Fuel cells require pure hydrogen or hydrogen-rich gas mixtures as fuel. The conversion of gases or liquids into hydrogen-rich gas is referred to as reforming, and the full process chain is known as fuel processing (BGE).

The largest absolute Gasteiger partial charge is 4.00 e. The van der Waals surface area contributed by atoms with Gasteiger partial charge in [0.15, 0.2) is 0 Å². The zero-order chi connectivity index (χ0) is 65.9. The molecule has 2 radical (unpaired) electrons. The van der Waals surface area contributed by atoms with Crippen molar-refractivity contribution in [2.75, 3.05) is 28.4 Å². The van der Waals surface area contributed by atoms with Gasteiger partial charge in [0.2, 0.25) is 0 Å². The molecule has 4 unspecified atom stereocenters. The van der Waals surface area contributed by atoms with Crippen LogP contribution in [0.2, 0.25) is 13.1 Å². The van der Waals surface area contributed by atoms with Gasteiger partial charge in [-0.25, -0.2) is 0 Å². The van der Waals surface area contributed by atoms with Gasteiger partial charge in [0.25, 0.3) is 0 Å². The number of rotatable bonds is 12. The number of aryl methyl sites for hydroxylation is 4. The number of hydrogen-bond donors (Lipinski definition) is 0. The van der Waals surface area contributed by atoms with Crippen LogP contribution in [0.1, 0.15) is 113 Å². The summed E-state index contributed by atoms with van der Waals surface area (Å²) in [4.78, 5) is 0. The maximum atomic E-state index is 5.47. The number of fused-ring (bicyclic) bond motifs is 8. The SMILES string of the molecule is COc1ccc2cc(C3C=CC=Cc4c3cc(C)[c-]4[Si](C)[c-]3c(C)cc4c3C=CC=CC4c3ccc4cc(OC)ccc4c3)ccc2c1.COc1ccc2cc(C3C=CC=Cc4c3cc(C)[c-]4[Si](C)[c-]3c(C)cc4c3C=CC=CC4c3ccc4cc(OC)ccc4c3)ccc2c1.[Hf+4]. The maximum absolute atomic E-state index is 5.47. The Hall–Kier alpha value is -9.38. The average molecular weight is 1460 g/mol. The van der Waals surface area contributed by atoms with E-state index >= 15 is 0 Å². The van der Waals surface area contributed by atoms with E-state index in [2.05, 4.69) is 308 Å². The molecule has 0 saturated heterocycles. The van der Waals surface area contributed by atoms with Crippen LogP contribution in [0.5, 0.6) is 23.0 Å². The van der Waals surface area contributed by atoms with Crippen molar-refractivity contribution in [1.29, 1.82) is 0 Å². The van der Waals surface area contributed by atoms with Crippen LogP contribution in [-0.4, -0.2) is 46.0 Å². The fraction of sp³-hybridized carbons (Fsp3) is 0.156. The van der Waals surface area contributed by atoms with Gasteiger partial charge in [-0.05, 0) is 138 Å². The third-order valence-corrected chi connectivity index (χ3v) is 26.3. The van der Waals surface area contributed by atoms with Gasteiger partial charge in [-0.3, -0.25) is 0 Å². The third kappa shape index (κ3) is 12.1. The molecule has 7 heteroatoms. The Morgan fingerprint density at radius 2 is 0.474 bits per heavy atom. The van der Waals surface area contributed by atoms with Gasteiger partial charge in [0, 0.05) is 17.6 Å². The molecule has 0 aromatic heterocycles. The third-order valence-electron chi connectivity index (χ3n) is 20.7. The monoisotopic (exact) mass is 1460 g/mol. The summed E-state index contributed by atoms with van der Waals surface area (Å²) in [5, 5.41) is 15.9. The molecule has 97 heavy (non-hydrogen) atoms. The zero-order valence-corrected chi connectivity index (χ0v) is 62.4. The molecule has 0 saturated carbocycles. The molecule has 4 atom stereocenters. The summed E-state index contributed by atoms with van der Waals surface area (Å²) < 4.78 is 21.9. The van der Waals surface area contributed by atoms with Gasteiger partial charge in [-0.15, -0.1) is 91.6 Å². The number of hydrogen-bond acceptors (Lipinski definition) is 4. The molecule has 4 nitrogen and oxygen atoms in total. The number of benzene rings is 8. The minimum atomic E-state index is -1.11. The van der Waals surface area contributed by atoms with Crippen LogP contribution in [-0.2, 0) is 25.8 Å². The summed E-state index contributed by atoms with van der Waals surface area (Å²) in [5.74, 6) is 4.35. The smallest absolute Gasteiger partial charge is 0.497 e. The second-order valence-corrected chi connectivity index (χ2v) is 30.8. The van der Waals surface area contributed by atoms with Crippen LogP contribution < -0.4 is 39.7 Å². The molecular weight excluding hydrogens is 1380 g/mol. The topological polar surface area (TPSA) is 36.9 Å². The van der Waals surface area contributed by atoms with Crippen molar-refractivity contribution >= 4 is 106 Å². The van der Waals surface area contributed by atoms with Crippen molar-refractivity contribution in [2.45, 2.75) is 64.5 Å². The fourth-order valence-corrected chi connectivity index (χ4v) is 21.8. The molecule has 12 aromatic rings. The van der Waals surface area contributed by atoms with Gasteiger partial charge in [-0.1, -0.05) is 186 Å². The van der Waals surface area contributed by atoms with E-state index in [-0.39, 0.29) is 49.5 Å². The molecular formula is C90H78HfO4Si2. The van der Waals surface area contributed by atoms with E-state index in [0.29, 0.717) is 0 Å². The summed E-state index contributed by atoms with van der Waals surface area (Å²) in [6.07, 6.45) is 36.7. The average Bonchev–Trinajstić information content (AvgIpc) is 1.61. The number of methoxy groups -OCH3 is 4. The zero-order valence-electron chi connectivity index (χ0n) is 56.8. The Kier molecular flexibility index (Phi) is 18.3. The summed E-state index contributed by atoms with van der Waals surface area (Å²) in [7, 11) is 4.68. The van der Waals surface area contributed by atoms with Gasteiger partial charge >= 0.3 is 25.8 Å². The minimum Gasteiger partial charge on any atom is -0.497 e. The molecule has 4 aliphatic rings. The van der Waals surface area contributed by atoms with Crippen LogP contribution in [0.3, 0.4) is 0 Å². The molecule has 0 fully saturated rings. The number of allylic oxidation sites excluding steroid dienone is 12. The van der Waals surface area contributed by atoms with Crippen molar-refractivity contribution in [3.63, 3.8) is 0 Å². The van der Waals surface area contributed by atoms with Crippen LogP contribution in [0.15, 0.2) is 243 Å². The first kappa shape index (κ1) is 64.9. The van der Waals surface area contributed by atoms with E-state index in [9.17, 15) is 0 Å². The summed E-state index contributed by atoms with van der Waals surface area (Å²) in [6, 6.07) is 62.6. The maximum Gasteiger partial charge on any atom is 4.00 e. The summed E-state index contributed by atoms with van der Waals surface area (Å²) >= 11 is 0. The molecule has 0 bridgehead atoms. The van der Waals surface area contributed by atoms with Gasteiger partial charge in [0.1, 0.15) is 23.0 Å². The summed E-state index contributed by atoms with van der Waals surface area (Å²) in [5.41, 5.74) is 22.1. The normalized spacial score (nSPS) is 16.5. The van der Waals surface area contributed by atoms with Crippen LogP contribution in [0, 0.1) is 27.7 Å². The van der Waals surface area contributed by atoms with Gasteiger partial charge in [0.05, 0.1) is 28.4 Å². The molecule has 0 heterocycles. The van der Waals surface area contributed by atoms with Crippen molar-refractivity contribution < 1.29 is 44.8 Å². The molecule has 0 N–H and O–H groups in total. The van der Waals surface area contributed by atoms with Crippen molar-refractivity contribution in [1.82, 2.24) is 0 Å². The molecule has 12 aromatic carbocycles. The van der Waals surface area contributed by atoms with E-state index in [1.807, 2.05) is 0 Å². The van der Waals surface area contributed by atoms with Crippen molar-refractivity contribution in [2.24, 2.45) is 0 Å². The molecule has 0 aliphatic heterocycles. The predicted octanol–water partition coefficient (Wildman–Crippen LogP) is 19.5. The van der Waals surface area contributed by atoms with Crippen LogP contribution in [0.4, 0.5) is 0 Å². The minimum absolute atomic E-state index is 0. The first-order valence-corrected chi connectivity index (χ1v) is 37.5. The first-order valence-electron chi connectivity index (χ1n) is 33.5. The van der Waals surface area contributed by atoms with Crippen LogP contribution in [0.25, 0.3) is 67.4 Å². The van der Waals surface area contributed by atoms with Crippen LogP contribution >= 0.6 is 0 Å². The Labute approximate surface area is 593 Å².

Work at IEK-3 focuses on reforming middle distillates (kerosene, diesel, and light heating oil) and diesel-like biofuels. After reforming, substances like carbon monoxide and possibly hydrogen sulfide have to be removed from the resulting gas. The steam required for the reforming process is made available via a catalytic burner, which combusts the fuel cell’s residual gases with few emissions. A fuel processing system comprises these core components, heat exchangers, pumps, and the fuel cell. In-house HT-PEFC stacks are used preferentially as fuel cells in the 5–10 kWe systems currently being developed. The aim is to use such systems in auxiliary power units for mobile applications. Aircraft applications are a priority and appropriate desulfurization processes are being explored for commercial kerosene.